An HIV drug appears to prevent infection, even in high-risk settings, according to the results of a new study.
Despite often not using condoms, none of the 657 patients taking the medication in the study had a new HIV infection during two-and-a-half years of observation by researchers at Kaiser Permanente San Francisco Medical Center. The results were published online Tuesday by the peer-reviewed journal Clinical Infectious Diseases.
Nearly all — 99 percent — of the patients in the study were men who have sex with men.
The results of the study also suggest that patients taking the drug, commercially called Truvada, may be less likely to use condoms than they were before, potentially making them more vulnerable to other sexually transmitted infections.
After six months of using the drug, researchers asked 143 of the participants about behavior changes. The number of sexual partners was unchanged in 74 percent of the men, decreased in 15 percent and increased in 11 percent. Condom use was unchanged in 56 percent, decreased in 41 percent and increased in 3 percent.
Researchers call the drug preexposure prophylaxis, or PrEP. It is actually two antiviral medications, emtricitabine and tenofovir, which are taken daily as a single pill. The treatment was approved by the U.S. Food and Drug Administration in 2012 but has not been widely studied in a real-world setting.
“Until now, evidence supporting the efficacy of PrEP to prevent HIV infection had come from clinical trials and a demonstration project,” said the study’s lead author Jonathan Volk, a physician and epidemiologist at the San Francisco Medical Center.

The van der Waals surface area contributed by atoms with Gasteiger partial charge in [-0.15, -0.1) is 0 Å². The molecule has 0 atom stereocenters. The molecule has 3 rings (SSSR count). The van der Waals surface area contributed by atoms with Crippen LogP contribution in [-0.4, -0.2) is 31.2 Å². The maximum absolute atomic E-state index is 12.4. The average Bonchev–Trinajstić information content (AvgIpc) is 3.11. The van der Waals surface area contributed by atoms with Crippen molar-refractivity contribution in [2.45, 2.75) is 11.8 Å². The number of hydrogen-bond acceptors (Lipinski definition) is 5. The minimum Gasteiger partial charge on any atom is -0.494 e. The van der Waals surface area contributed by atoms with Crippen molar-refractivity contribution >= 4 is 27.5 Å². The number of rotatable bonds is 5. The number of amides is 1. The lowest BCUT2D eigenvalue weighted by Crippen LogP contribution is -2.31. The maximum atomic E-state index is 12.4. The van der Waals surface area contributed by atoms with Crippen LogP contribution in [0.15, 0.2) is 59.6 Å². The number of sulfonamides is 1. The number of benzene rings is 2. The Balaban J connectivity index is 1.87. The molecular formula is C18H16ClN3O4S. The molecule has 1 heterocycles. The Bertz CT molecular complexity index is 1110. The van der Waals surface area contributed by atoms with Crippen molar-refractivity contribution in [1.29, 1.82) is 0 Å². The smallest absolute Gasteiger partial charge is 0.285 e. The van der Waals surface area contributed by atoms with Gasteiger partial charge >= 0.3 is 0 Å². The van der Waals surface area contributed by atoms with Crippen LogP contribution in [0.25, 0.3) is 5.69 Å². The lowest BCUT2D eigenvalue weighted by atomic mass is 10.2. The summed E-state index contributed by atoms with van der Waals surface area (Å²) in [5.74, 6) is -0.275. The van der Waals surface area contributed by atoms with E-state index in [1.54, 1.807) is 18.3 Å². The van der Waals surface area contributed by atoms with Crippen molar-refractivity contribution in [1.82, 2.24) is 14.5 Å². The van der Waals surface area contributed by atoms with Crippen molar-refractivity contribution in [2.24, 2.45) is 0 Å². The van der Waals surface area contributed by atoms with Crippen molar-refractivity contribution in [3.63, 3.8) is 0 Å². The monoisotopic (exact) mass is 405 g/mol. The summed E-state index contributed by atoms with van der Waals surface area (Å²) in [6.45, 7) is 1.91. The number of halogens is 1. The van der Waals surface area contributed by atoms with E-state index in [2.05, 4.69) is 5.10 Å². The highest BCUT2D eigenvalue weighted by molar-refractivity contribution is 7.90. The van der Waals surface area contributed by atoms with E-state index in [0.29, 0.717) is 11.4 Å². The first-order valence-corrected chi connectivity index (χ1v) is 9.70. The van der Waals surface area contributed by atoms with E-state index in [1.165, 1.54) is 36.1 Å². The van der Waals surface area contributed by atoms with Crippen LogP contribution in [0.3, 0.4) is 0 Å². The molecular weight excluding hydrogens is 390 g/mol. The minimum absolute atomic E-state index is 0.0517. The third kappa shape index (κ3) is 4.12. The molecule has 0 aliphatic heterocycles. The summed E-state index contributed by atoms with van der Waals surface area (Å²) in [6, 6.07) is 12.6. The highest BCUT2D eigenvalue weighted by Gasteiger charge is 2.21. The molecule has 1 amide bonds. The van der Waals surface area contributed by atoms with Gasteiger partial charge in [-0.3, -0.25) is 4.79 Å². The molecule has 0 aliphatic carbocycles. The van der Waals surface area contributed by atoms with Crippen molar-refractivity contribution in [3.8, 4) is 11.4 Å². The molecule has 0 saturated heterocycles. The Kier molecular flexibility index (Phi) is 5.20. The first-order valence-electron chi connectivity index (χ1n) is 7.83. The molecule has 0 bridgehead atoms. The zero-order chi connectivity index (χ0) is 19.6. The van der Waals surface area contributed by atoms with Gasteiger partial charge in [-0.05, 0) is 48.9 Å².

When a patient is exposed to HIV through sexual activity or injection drug use, the medication appears to keep the infection from becoming permanent.
In the San Francisco study, researchers found that after taking the medication for six months, 30 percent of the patients had been diagnosed with at least one STI. At 12 months, 50 percent had been diagnosed with any STI. Of these, 33 percent had a rectal STI, 33 percent had chlamydia, 28 percent had gonorrhea and 5.5 percent had syphilis.
Because the research did not include a control group, it’s unclear if the STI rates are higher than they would be among similar patients not taking the drug, said co-author Julia Marcus, a postdoctoral fellow at the Kaiser Permanente Division of Research.
“Ongoing screening and treatments for STIs, including hepatitis C, are an essential component of a PrEP treatment program.”
People taking Truvada should also be closely monitored for potential side effects of the drug, such as changes in kidney function, researchers said.
According to the study, demand for the treatment is growing among men who have sex with men. But the drug should also be made available to others who are at risk of contracting HIV, such as transgender women, heterosexual men and women, and people using injection drugs, researchers said.